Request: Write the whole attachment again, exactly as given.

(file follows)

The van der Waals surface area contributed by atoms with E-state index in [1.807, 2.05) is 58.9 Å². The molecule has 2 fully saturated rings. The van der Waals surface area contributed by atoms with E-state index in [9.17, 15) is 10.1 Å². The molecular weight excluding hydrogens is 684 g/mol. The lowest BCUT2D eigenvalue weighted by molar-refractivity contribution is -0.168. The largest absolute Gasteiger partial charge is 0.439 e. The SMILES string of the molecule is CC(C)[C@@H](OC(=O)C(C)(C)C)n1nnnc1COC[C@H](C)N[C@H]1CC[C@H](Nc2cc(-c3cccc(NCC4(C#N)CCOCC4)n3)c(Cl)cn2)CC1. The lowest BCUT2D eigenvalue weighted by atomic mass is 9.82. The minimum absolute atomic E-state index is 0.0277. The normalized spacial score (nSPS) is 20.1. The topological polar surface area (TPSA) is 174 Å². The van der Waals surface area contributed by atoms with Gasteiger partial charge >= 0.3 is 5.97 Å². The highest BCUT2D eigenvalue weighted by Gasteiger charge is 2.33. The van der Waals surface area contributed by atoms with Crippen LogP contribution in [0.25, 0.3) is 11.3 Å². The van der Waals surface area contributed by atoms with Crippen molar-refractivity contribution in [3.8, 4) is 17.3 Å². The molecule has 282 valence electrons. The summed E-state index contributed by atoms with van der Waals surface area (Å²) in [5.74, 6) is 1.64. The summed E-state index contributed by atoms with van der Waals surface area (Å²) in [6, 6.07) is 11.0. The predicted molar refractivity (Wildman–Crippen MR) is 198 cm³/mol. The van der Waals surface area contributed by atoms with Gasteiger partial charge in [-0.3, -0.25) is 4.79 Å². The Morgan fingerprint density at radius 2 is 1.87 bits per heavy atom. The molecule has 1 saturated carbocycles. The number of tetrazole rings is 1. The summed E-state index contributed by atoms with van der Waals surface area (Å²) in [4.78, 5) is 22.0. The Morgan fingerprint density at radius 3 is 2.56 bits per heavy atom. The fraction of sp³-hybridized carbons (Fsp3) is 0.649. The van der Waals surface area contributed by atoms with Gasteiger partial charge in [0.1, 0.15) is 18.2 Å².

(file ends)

The van der Waals surface area contributed by atoms with E-state index in [1.807, 2.05) is 58.9 Å². The molecule has 2 fully saturated rings. The van der Waals surface area contributed by atoms with E-state index in [9.17, 15) is 10.1 Å². The molecular weight excluding hydrogens is 684 g/mol. The lowest BCUT2D eigenvalue weighted by molar-refractivity contribution is -0.168. The largest absolute Gasteiger partial charge is 0.439 e. The SMILES string of the molecule is CC(C)[C@@H](OC(=O)C(C)(C)C)n1nnnc1COC[C@H](C)N[C@H]1CC[C@H](Nc2cc(-c3cccc(NCC4(C#N)CCOCC4)n3)c(Cl)cn2)CC1. The lowest BCUT2D eigenvalue weighted by atomic mass is 9.82. The minimum absolute atomic E-state index is 0.0277. The normalized spacial score (nSPS) is 20.1. The topological polar surface area (TPSA) is 174 Å². The van der Waals surface area contributed by atoms with Gasteiger partial charge >= 0.3 is 5.97 Å². The highest BCUT2D eigenvalue weighted by Gasteiger charge is 2.33. The van der Waals surface area contributed by atoms with Crippen LogP contribution in [0.25, 0.3) is 11.3 Å². The van der Waals surface area contributed by atoms with Crippen molar-refractivity contribution in [3.8, 4) is 17.3 Å². The molecule has 282 valence electrons. The summed E-state index contributed by atoms with van der Waals surface area (Å²) in [5.74, 6) is 1.64. The summed E-state index contributed by atoms with van der Waals surface area (Å²) in [6, 6.07) is 11.0. The predicted molar refractivity (Wildman–Crippen MR) is 198 cm³/mol. The van der Waals surface area contributed by atoms with Gasteiger partial charge in [-0.3, -0.25) is 4.79 Å². The Morgan fingerprint density at radius 2 is 1.87 bits per heavy atom. The molecule has 1 saturated carbocycles. The number of tetrazole rings is 1. The summed E-state index contributed by atoms with van der Waals surface area (Å²) in [4.78, 5) is 22.0. The Morgan fingerprint density at radius 3 is 2.56 bits per heavy atom. The fraction of sp³-hybridized carbons (Fsp3) is 0.649. The van der Waals surface area contributed by atoms with Gasteiger partial charge in [0.1, 0.15) is 18.2 Å².